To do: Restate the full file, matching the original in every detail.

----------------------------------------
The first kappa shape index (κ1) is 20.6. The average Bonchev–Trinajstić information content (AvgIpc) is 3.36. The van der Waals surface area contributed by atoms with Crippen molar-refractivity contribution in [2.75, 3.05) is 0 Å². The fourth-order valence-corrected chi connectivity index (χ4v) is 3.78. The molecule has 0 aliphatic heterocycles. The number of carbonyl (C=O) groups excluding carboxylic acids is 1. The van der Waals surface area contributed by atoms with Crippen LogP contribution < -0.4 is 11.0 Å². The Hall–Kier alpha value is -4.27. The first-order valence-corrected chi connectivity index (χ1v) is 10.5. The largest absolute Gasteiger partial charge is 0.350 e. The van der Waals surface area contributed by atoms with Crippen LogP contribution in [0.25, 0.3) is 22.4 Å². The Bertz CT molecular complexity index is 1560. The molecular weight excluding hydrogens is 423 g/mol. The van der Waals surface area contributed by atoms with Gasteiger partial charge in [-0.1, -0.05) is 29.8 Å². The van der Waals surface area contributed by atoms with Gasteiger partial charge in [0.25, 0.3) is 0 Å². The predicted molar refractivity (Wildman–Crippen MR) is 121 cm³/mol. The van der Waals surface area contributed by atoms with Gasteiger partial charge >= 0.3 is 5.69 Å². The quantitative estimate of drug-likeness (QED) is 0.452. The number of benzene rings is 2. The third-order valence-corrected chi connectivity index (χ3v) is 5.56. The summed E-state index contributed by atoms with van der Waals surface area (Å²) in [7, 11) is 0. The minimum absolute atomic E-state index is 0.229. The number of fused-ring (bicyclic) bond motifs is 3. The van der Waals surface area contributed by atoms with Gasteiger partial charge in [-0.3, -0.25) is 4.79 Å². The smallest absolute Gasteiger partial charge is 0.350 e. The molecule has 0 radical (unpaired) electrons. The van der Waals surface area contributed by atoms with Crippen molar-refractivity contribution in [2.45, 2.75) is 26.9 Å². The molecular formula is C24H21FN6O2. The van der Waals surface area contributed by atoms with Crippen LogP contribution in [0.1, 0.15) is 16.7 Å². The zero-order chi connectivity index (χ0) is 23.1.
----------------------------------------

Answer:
The first kappa shape index (κ1) is 20.6. The average Bonchev–Trinajstić information content (AvgIpc) is 3.36. The van der Waals surface area contributed by atoms with Crippen molar-refractivity contribution in [2.75, 3.05) is 0 Å². The fourth-order valence-corrected chi connectivity index (χ4v) is 3.78. The molecule has 0 aliphatic heterocycles. The number of carbonyl (C=O) groups excluding carboxylic acids is 1. The van der Waals surface area contributed by atoms with Crippen LogP contribution < -0.4 is 11.0 Å². The Hall–Kier alpha value is -4.27. The first-order valence-corrected chi connectivity index (χ1v) is 10.5. The largest absolute Gasteiger partial charge is 0.350 e. The van der Waals surface area contributed by atoms with Crippen LogP contribution in [0.25, 0.3) is 22.4 Å². The Bertz CT molecular complexity index is 1560. The molecular weight excluding hydrogens is 423 g/mol. The van der Waals surface area contributed by atoms with Gasteiger partial charge in [-0.1, -0.05) is 29.8 Å². The van der Waals surface area contributed by atoms with Gasteiger partial charge in [0.25, 0.3) is 0 Å². The predicted molar refractivity (Wildman–Crippen MR) is 121 cm³/mol. The van der Waals surface area contributed by atoms with Gasteiger partial charge >= 0.3 is 5.69 Å². The quantitative estimate of drug-likeness (QED) is 0.452. The number of benzene rings is 2. The third-order valence-corrected chi connectivity index (χ3v) is 5.56. The summed E-state index contributed by atoms with van der Waals surface area (Å²) in [7, 11) is 0. The minimum absolute atomic E-state index is 0.229. The number of fused-ring (bicyclic) bond motifs is 3. The van der Waals surface area contributed by atoms with Gasteiger partial charge in [-0.3, -0.25) is 4.79 Å². The smallest absolute Gasteiger partial charge is 0.350 e. The molecule has 0 radical (unpaired) electrons. The van der Waals surface area contributed by atoms with Crippen molar-refractivity contribution in [2.45, 2.75) is 26.9 Å². The molecular formula is C24H21FN6O2. The van der Waals surface area contributed by atoms with Crippen LogP contribution in [0.1, 0.15) is 16.7 Å². The zero-order chi connectivity index (χ0) is 23.1.